Medical residencies are disseminated through a mechanism called the National Resident Matching Program (NRMP), which is about as user-friendly as a double-edged sword with no hilt. This means he should’ve taken extra care by double checking every step of the application process and leaving himself at least a 48-hour window between the deadline and submission, which is a two-step, unintuitive process.

This being Grant Writing Confidential, you can probably already guess that he didn’t do that. Instead he waited until five minutes before the deadline. Over a couple months, I kept encouraging him to set a goal and create objectives, along with a timeline. That’s because I’ve seen Seliger + Associates prepare innumerable proposals and know what happens as a deadline approaches: panic. And panic isn’t conducive to clear thinking or good decision making.

Anyone who’s applied to a college knows that you need a large number of persnickety documents in the exact order and quantity the college demands. Those of you who’ve prepared a grant proposal should be thinking, “That sounds just like a proposal!” It’s also just like a medical residency. If you fail to do precisely what you’re supposed to, you’ll simply be out of luck. The main difference with grant applications is that a) they’re even more persnickety than colleges and b) a lot of agencies prepare them over and over again.

The weaker agencies panic each time and use the “hope and pray” method, which entails a lot of chaos. Smart agencies develop systems to prevent mistakes and ensure applications are submitted on time. They don’t procrastinate. They double check everything, then have a second person check too; it’s easy to miss a sentence or a document or a requirement. They learn from mistakes so they don’t make them again.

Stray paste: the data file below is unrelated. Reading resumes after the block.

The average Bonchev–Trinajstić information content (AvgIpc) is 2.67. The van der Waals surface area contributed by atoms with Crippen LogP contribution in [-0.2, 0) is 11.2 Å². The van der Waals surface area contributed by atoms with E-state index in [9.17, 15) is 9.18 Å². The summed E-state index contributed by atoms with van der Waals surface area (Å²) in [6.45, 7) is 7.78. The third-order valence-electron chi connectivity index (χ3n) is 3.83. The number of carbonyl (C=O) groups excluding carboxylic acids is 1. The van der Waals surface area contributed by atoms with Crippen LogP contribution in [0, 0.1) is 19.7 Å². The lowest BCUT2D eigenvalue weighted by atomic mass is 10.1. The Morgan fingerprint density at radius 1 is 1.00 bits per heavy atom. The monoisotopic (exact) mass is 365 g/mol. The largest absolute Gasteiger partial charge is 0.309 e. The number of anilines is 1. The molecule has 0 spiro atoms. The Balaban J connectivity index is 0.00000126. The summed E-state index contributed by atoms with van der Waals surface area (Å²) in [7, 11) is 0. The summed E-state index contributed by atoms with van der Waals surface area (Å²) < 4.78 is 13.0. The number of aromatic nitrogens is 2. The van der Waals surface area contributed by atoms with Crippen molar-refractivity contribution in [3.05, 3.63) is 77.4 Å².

When you hire Seliger + Associates, part of what you get is a built-in anti-procrastination device. You’re not just buying our expertise, but the processes we’ve developed. If you, like most of my students, wait until the last minute to write your proposal (or paper), you’re more likely to miss critical parts of the RFP or nuances that might be essential to being funded. You’re going to miss a document that could get your application rejected. You’re going to be overwhelmed when you don’t need to, like my friend the soon-to-be doctor.

There’s nothing stopping you from doing all this on your own, of course, just as there’s nothing stopping my students from writing their papers early. It’s just that most people don’t make lists, don’t get someone knowledgable to back check their work, and don’t prepare in advance. As the big day inevitably approaches, they grow steadily more crazed. They’re more likely to make mistakes, and if they make a bad one, they’ll sink their million dollar grant ship.

In the case of my friend, his medical residency application was in jeopardy because of delays and self-imposed indecision. Innumerable nonprofits suffer the same malady every year. Don’t be one of them: design systems that ensure you get your work done methodically and in advance. If you can’t do it yourself, hire someone who will. Don’t be like my friend the medical resident and dither unless you want to harm your own chances of success for no reason at all.

And the friend did get into a great residency, which confirms the old adage that sometimes “luck beats skill.”